Osho Jha is an investor, data scientist, and tech company executive who enjoys finding and analyzing unique data sets for investing in both public and private markets.
The week of March 9 was a ride regardless of what market you trade and invest in. Markets spiking up, markets spiking down, longs taking drawdowns, shorts getting stopped out on intraday bounces. While investor sentiment across markets was negative, there was also a sense of confusion as “there was nowhere to hide” in terms of assets. Interestingly, I’ve yet to speak with anyone who made a “real killing” in that week’s trading. The ones who fared best are the ones who moved out of assets and into USD/hard currency and now have many options as to where to vest that capital.
On March 12, Bitcoin having already traced down from $9,200 to $7,700 and then to $7,200 in the prior few days, plunged from $7,200 to $3,800 before spiking up and settling in the $4,800 to $5,200. The move tested the resolve of Bitcoin bulls who had expected the upcoming halving to continue to drive the price higher. Similarly, sentiment towards the crypto king and leading decentralized currency plunged with many pointing to Bitcoin’s failure to be a hedge in troubled times – something that was long assumed to be a given due to the “digital-gold” nature of Bitcoin. I, however, believe that these investors are mistaken in their analysis and that the safe haven nature of Bitcoin is continuing.
See also: Noelle Acheson – Why Bitcoin’s Safe-Haven Narrative Has Flown Out the Window
Earlier that week, I wrote a short post on my thoughts around the BTC drawdown from $9,200 to $7,700. In it, I pointed out that gold prices were also taking a drawdown along with stocks and rates. My suspicion was there was some sort of liquidity crunch happening causing a cascading fire sale of assets. This more or less played out exactly as one would expect, with all markets tanking later in the week and the Fed stepping in with a liquidity injection for short term markets. This liquidity injection included an expansion of the definition of collateral.
Repo Markets: the Canary in the Coal Mine
Having worked in both rates and equities, I’ve noticed that equities traders tend to ignore moves in rates and it’s, unfortunately, a waste of a very powerful signal. Specifically, “significant” or “odd” moves in short term markets signal shifts in the underlying liquidity needs for market participants. While repo markets have many intricacies and dynamics, here is a general outline of what they do and how one might use them.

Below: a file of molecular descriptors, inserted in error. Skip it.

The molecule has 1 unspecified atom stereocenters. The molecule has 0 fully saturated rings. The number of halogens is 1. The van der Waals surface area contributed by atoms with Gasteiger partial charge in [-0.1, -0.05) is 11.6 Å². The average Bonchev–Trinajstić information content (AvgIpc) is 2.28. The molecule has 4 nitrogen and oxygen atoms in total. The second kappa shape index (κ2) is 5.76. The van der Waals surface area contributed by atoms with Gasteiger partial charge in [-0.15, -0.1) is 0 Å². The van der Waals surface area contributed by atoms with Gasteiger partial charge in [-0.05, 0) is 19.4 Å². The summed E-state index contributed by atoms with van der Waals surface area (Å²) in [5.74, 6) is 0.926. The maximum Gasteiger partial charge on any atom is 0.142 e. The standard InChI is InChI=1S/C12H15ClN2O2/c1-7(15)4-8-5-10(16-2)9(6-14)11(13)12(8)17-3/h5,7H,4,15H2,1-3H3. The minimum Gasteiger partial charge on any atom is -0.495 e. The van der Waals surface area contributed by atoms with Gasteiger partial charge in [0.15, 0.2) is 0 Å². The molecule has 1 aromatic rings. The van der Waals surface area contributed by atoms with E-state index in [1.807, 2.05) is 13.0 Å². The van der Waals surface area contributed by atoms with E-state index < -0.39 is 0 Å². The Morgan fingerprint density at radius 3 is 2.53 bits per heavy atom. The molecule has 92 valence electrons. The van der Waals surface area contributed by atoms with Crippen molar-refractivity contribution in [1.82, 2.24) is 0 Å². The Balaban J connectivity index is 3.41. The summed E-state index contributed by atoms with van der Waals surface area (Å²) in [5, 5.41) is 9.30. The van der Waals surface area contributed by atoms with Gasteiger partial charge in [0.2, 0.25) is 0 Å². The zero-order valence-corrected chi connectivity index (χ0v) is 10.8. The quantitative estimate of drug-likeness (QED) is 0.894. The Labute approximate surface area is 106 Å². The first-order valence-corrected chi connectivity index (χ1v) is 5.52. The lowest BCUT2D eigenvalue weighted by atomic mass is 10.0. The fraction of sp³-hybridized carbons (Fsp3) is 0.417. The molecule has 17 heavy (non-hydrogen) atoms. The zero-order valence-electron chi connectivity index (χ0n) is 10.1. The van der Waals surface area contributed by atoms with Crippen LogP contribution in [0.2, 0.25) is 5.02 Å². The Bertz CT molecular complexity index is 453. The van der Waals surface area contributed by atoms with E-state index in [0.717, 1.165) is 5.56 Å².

For context, a repo (repurchase agreement) is a short term loan – generally overnight – where one party sells securities to another and agrees to repurchase those securities at a date in the near future for a higher price. The securities serve as collateral, and the price difference between the initial sale and repurchase is the repo rate – i.e. the interest paid on the loan. A reverse repo is the opposite of this – i.e. one party buys securities and agrees to sell them back later.
Repo markets serve two important functions for the broader market. The first is that financial institutions such as hedge funds and broker-dealers, who often own lots of securities and little cash, can borrow from money market funds or mutual funds who often have lots of cash.
This liquidity crunch and ensuing government intervention is laying the foundation for Bitcoin’s adoption as a safe haven asset.
The hedge funds can use this cash to finance day-to-day operations and trades, and money market funds can earn interest on their cash with little risk. Mostly, the securities used as collateral are U.S. Treasuries.
The second function for repo markets is that the Fed has a lever to conduct monetary policy. By buying or selling securities in the repo market, it is able to inject or withdraw money from the financial system. Since the global financial crisis, repo markets have become an even more important tool for the Fed. Sure enough, the 2008 crash was preceded by odd movements in repo markets, showing what a good indicator of the future repo can be.
The Fragility of Our Current Financial System
With equities selling off in larger and larger moves and the markets becoming more volatile, the Fed injected liquidity into the short term markets. While some headlines claim the Fed spent $1.5 trillion in a recent move to calm equities markets, those headlines are a bit sensationalist and are trying to equate last week’s actions to TARP (Troubled Asset Relief Program, which allowed the Fed to purchase toxic debt from bank balance sheets along with said banks’ stocks). And I say this as someone with very little trust in the Fed. This wasn’t a bailout but was a move to calm funding markets and the money is now part of the repo markets making it a short term debt.
See also: Despite Bitcoin Price Dips, Crypto Is a Safe Haven in the Middle East
Let’s take a step back and think…